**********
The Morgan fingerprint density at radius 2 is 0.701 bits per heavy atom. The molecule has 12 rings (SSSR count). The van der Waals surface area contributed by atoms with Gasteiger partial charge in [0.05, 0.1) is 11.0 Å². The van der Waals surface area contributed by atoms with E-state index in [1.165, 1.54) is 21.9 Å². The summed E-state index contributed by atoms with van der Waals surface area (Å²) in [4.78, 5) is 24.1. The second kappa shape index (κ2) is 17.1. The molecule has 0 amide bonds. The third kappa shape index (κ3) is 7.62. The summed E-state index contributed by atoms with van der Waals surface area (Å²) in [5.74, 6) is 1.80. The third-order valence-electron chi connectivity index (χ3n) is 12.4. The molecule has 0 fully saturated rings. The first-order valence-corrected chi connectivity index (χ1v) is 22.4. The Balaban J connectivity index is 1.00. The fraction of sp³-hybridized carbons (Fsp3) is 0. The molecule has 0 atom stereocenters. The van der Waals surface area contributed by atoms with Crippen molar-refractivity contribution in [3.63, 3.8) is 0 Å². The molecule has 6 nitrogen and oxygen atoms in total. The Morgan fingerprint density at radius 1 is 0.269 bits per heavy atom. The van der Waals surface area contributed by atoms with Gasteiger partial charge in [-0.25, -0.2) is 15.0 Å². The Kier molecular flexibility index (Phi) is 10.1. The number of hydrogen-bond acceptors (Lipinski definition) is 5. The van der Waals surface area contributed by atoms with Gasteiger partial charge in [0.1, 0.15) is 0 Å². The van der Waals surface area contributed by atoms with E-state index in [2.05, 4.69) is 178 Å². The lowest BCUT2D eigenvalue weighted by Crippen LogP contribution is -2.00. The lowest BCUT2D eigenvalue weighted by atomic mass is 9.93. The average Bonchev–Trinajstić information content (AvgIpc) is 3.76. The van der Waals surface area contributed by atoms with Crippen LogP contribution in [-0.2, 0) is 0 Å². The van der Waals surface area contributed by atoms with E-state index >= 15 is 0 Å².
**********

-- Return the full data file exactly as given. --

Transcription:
The Morgan fingerprint density at radius 2 is 0.701 bits per heavy atom. The molecule has 12 rings (SSSR count). The van der Waals surface area contributed by atoms with Gasteiger partial charge in [0.05, 0.1) is 11.0 Å². The van der Waals surface area contributed by atoms with E-state index in [1.165, 1.54) is 21.9 Å². The summed E-state index contributed by atoms with van der Waals surface area (Å²) in [4.78, 5) is 24.1. The second kappa shape index (κ2) is 17.1. The molecule has 0 amide bonds. The third kappa shape index (κ3) is 7.62. The summed E-state index contributed by atoms with van der Waals surface area (Å²) in [5.74, 6) is 1.80. The third-order valence-electron chi connectivity index (χ3n) is 12.4. The molecule has 0 fully saturated rings. The first-order valence-corrected chi connectivity index (χ1v) is 22.4. The Balaban J connectivity index is 1.00. The fraction of sp³-hybridized carbons (Fsp3) is 0. The molecule has 0 atom stereocenters. The van der Waals surface area contributed by atoms with Crippen molar-refractivity contribution in [3.63, 3.8) is 0 Å². The molecule has 6 nitrogen and oxygen atoms in total. The Morgan fingerprint density at radius 1 is 0.269 bits per heavy atom. The van der Waals surface area contributed by atoms with Gasteiger partial charge in [-0.25, -0.2) is 15.0 Å². The Kier molecular flexibility index (Phi) is 10.1. The number of hydrogen-bond acceptors (Lipinski definition) is 5. The van der Waals surface area contributed by atoms with Gasteiger partial charge in [0.1, 0.15) is 0 Å². The van der Waals surface area contributed by atoms with E-state index in [2.05, 4.69) is 178 Å². The lowest BCUT2D eigenvalue weighted by Crippen LogP contribution is -2.00. The lowest BCUT2D eigenvalue weighted by atomic mass is 9.93. The average Bonchev–Trinajstić information content (AvgIpc) is 3.76. The van der Waals surface area contributed by atoms with Crippen LogP contribution in [-0.2, 0) is 0 Å². The van der Waals surface area contributed by atoms with E-state index >= 15 is 0 Å².